Earlier today, the Republican staff of the Senate Budget Committee released a report titled Spending Cuts And Economic Growth: What Does The Cross- Country Empirical Evidence Show? The report represents a significant contribution to the debate now raging over the federal debt crisis. Among other things, it analyzes the experience of countries that are ahead of the U.S. on the debt curve to see what has worked and what hasn’t.
The staff report should be studied in full, but here are a few highlights. First, a summary of the conclusions:
The federal debt held by the public has doubled, in nominal terms, in less than four years. It now stands at over 62 percent of GDP, the highest level since 1951. What costs does this place on our economy? With our fragile economy still suffering high unemployment, can we risk attempting to slow the accumulation of more debt by reducing government spending? This paper examines these questions by surveying the available literature and empirical evidence regarding the economic effects of government debt and spending reductions on economic growth.
The available evidence shows that:
1) a national debt crisis could result in economic collapse;
2) our high national debt already imposes sustained economic costs;
3) our growing debt can be slowed by immediate reductions in government spending;
4) reductions in federal spending, as part of successful fiscal consolidations, have demonstrably led to economic growth;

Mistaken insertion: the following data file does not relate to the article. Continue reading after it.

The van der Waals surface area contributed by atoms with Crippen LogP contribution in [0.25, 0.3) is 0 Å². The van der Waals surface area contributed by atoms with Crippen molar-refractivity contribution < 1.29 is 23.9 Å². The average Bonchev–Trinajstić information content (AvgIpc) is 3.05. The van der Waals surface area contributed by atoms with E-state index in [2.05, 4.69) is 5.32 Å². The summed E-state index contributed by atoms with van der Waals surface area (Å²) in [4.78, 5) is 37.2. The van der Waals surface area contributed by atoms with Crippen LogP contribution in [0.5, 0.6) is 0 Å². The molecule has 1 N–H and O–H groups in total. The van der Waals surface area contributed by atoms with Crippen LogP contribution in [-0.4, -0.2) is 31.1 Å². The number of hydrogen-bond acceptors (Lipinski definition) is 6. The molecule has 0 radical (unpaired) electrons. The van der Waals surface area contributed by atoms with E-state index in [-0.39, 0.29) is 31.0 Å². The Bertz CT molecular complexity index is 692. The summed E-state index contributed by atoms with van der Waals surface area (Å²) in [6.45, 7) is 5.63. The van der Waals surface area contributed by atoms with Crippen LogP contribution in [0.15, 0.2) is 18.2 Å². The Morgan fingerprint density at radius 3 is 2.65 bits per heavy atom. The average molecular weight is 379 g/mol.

5) fiscal consolidations focused on spending cuts are far more successful than those relying on tax increases and those that evenly combine tax increases and spending cuts.
This graph depicts the Congressional Budget Office’s projections of the amount of interest the federal government will pay on its debt annually under President Obama’s proposed budget. It perhaps shows as well as anything why every expert, without exception, says that our present fiscal course, as laid out by the Obama administration, is unsustainable:
The central argument of today’s report is that experience shows that spending reductions are much more effective than tax increases as a means of dealing with unsustainable debt:
Indeed, a consistent and striking conclusion from a large and growing body of evidence is that successful efforts to climb out of debt are composed mostly of spending reductions, and that these reductions not only do not tend to harm economies but, rather tend to lead to economic growth.24
For instance, a recent extensive review of countries that faced perilously high debt levels, by Andrew Biggs, Kevin Hassett, and Matthew Jensen, considered the experiences of 21 OECD countries over a 37 year period.25 They find that countries that failed to successfully reduce their debt are more the rule than the exception–success appears to be achieved in approximately one-fifth of cases. On average, the typical unsuccessful country used a combination of 53 percent tax increases and 47 percent spending cuts. By contrast, the typical successful country used, on average, 85 percent spending cuts. The authors conclude that “…fiscal consolidations based upon expenditure cuts have tended to be more effective than tax-based consolidations based on the evidence from empirical studies.”
There is much more. The Republican staff report is must reading for anyone who wants to understand our current budget crisis.